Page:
"In the Anderson case, 272 Ill. App. 93, the court quoted with approval the statement of this rule from 11 A.L.R., p. 343 (p. 100): `The rule is well settled that perjury or false swearing may, at least under some circumstances, be punished as a contempt of court.' But there is some doubt whether this rule is the law of this State. People v. Hogan, 256 Ill. 496. In that case one was committed to jail for an alleged contempt committed in open court without plea, issue or trial; the court, after holding that the commitment was unwarranted, said (p. 501): `It is not to be inferred because the question is not discussed, that we think a court can in any case, upon its own knowledge of the facts, punish summarily as for a contempt against the dignity of the court, a witness who has testified falsely in a cause.'"

See also People v. Koniecki, supra, and People v. Hewlin, supra.

In the case before us the order of the court recites that the court has jurisdiction and finds that the defendant had filed a suit against the Yellow Cab Company. In the complaint he alleged that on March 19, 1956 he and one Jean Bialek were passengers in a cab and were exercising due care, that the driver negligently collided with the rear of another vehicle, and that the plaintiffs sustained injuries, had medical expenses, were prevented from attending to their usual employment and lost a large amount of income thereby, to their damage in the sum of $50,000 each. The order sets out in detail certain testimony given by the defendant on direct examination and in greater detail the testimony given by him on cross-examination. Fifteen pages of the record are devoted to a recital of the testimony.

The witness on direct examination testified that after the date of the accident (March 19, 1956) he first returned to work in June, that he did low work, and that he remained on the job until July 20th. On cross-examination he testified that from March 19th until June he did not return to work at all. The cross-examiner in the course of his cross-examination went over the biweekly periods commencing at March 15th. The witness stated that he did not remember whether or not he worked, nor whether he was off work from the time of the accident until June of 1956. The cross-examiner questioned him as to whether he had worked in the period from April 30th to May 15, 1956 and in that period put in 16 hours of overtime. The defendant stated, "We never worked overtime," and the court then interposed, asking him if it was true or not. The witness then stated: "If I worked, I must have worked then." The question was then asked: "Well, then, it's true, isn't it?" The witness answered "Yes."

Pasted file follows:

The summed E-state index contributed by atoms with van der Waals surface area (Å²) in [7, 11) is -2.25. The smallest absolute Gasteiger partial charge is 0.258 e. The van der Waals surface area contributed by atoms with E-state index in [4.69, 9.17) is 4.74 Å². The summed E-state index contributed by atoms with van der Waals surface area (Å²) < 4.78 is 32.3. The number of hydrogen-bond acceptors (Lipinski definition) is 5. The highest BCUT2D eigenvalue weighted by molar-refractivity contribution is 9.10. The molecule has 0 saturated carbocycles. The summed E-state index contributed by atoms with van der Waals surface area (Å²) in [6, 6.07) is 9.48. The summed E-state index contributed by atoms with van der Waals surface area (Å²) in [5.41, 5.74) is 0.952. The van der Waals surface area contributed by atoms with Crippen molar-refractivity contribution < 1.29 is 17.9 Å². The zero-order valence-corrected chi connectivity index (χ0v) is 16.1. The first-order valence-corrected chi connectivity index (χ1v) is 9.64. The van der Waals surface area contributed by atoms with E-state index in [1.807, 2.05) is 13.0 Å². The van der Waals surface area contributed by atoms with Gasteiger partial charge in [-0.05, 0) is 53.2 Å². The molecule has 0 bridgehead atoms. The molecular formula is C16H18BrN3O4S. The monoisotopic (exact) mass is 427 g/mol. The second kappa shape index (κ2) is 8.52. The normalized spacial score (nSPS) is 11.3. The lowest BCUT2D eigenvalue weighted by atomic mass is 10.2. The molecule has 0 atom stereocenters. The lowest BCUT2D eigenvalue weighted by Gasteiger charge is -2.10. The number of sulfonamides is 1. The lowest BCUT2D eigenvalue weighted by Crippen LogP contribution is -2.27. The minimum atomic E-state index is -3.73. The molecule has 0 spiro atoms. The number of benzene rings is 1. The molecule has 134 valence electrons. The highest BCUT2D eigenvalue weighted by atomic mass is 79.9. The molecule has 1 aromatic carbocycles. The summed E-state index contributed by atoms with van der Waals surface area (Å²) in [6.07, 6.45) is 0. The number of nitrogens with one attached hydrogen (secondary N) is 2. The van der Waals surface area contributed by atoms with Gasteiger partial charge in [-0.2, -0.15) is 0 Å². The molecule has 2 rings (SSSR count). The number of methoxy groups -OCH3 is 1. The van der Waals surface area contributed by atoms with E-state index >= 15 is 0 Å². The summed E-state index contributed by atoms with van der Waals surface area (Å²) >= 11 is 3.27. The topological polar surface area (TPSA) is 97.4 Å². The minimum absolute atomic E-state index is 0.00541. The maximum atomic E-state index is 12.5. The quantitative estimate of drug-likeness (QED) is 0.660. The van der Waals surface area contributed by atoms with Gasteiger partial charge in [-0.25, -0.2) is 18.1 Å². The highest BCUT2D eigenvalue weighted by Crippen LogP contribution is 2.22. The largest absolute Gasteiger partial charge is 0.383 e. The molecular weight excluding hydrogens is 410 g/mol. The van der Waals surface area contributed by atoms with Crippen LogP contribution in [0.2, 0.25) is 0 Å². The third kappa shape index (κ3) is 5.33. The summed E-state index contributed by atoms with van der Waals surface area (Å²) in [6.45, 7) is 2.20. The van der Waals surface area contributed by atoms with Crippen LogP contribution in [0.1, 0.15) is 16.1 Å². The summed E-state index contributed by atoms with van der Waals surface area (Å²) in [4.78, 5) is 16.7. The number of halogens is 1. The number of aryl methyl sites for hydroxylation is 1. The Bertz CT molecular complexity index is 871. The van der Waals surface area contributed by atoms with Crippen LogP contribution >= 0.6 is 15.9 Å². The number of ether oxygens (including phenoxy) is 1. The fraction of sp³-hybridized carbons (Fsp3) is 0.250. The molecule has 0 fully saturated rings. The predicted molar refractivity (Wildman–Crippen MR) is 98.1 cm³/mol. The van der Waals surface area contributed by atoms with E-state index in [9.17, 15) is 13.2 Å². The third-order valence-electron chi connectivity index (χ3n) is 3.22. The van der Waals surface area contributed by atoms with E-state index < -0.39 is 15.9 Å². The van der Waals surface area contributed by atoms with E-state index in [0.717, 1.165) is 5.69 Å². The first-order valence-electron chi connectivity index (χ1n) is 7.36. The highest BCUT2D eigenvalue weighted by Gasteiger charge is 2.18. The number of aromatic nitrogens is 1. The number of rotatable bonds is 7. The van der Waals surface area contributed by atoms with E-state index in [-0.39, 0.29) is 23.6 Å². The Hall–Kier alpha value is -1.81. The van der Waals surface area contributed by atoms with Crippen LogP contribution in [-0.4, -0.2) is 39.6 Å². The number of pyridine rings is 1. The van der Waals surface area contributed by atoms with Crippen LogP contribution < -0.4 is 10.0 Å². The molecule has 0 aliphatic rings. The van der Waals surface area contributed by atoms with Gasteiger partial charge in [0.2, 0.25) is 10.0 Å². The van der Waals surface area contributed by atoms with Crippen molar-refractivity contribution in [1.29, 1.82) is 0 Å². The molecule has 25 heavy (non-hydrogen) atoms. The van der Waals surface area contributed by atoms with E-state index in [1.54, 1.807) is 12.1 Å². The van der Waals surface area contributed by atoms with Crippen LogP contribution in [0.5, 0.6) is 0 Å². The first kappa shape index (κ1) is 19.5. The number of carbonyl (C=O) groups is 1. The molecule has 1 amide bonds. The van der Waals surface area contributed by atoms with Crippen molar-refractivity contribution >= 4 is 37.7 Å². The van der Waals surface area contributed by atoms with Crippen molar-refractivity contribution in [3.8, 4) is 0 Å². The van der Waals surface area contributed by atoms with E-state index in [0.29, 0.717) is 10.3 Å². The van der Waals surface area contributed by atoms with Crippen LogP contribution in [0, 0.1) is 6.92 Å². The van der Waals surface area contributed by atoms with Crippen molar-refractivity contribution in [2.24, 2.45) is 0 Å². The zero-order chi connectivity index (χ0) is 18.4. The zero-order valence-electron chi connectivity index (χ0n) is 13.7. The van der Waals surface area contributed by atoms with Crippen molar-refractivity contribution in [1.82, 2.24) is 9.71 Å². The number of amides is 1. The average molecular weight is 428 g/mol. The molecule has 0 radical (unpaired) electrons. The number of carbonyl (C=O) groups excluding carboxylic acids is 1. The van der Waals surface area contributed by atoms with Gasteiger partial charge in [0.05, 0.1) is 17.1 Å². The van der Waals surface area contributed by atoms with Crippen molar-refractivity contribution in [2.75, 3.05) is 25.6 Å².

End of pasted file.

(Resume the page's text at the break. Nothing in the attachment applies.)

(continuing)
The People in their brief state that defendant admitted that his testimony that he did not work from March 19th until June of 1956 was not true and that "this self-confessed perjury, as to a material matter, was a direct contempt." Apparently this statement is the principal one upon which the State relies. However, in the record on cross-examination the following questions and answers appear:

"Q. And isn't it true that you were off of work from the time of this accident until June of 1956? Is it?

"A. I can't remember that.

"Q. Well, you just testified to it.

"A. But I can't remember if I worked or not."

Later the witness was asked the following question, which is not based on any testimony of the defendant appearing in the record, and the following answer was given:

"Q. But you do remember that you didn't work until June 20, or do you want to change that now?

"A. Well, if I worked, then I'll have to change it."

Then he was asked as to whether during the two periods from May 31st to June 15th and from June 15th to June 30th he did not put in overtime, and he said he did. Then the following took place:

"Q. Will you tell this jury now whether or not it isn't a fact that this period of time which you previously told us you didn't work, that you actually put in two weeks, during that two-week period from June 15th? That would be the sixteenth, the day following, to June 30th, whether or not you put in twenty hours of overtime, for which you received a check for Two hundred Seventy-five dollars. Is that true, sir?

"A. That's true."

The only contradiction appearing in this portion of the examination is that referring to the period from the date of the accident until the first of June. Nowhere in the record has the witness testified that he did not return to work until June 20th. All of these questions are not based on testimony appearing in the record and are confusing and unfair.

The cross-examiner also went into the question of earnings of the defendant. The questions and answers are as follows (the asterisks appearing below being contained in the trial court's order, indicating omissions of testimony):

"Q. In 1956, what were your earnings at Loyola University?

"A. For the whole year?

"Q. You tell me what your recollection was. You testified that in 1957 you earned thirty-one hundred; in 1958 thirty-four hundred; and in 1959, forty-two hundred. Right?

"A. Yes.

"Q. How much did you earn in 1956?

"A. It was over four thousand.

"Q. A little over four thousand dollars?

"A. Yes, over four thousand dollars.